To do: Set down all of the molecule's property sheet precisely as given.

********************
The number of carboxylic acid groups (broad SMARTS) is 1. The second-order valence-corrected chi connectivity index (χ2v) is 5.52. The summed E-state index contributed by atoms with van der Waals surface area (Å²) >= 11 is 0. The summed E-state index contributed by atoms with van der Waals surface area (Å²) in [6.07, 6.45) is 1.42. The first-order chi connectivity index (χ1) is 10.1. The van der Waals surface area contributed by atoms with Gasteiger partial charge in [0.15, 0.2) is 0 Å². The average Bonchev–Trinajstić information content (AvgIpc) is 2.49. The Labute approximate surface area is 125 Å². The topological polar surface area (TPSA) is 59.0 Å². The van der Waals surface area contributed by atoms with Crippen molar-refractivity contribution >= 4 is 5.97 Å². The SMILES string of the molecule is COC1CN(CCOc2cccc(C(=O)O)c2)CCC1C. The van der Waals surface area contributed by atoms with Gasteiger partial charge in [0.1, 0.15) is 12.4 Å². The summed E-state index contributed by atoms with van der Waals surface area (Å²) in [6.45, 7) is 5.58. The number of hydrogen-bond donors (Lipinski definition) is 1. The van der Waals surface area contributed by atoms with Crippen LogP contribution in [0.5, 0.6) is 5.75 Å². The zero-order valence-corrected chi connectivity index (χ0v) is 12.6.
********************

The number of carboxylic acid groups (broad SMARTS) is 1. The second-order valence-corrected chi connectivity index (χ2v) is 5.52. The summed E-state index contributed by atoms with van der Waals surface area (Å²) >= 11 is 0. The summed E-state index contributed by atoms with van der Waals surface area (Å²) in [6.07, 6.45) is 1.42. The first-order chi connectivity index (χ1) is 10.1. The van der Waals surface area contributed by atoms with Gasteiger partial charge in [0.15, 0.2) is 0 Å². The average Bonchev–Trinajstić information content (AvgIpc) is 2.49. The Labute approximate surface area is 125 Å². The topological polar surface area (TPSA) is 59.0 Å². The van der Waals surface area contributed by atoms with Crippen molar-refractivity contribution >= 4 is 5.97 Å². The SMILES string of the molecule is COC1CN(CCOc2cccc(C(=O)O)c2)CCC1C. The van der Waals surface area contributed by atoms with Gasteiger partial charge in [0.1, 0.15) is 12.4 Å². The summed E-state index contributed by atoms with van der Waals surface area (Å²) in [6.45, 7) is 5.58. The number of hydrogen-bond donors (Lipinski definition) is 1. The van der Waals surface area contributed by atoms with Crippen LogP contribution in [0.5, 0.6) is 5.75 Å². The zero-order valence-corrected chi connectivity index (χ0v) is 12.6.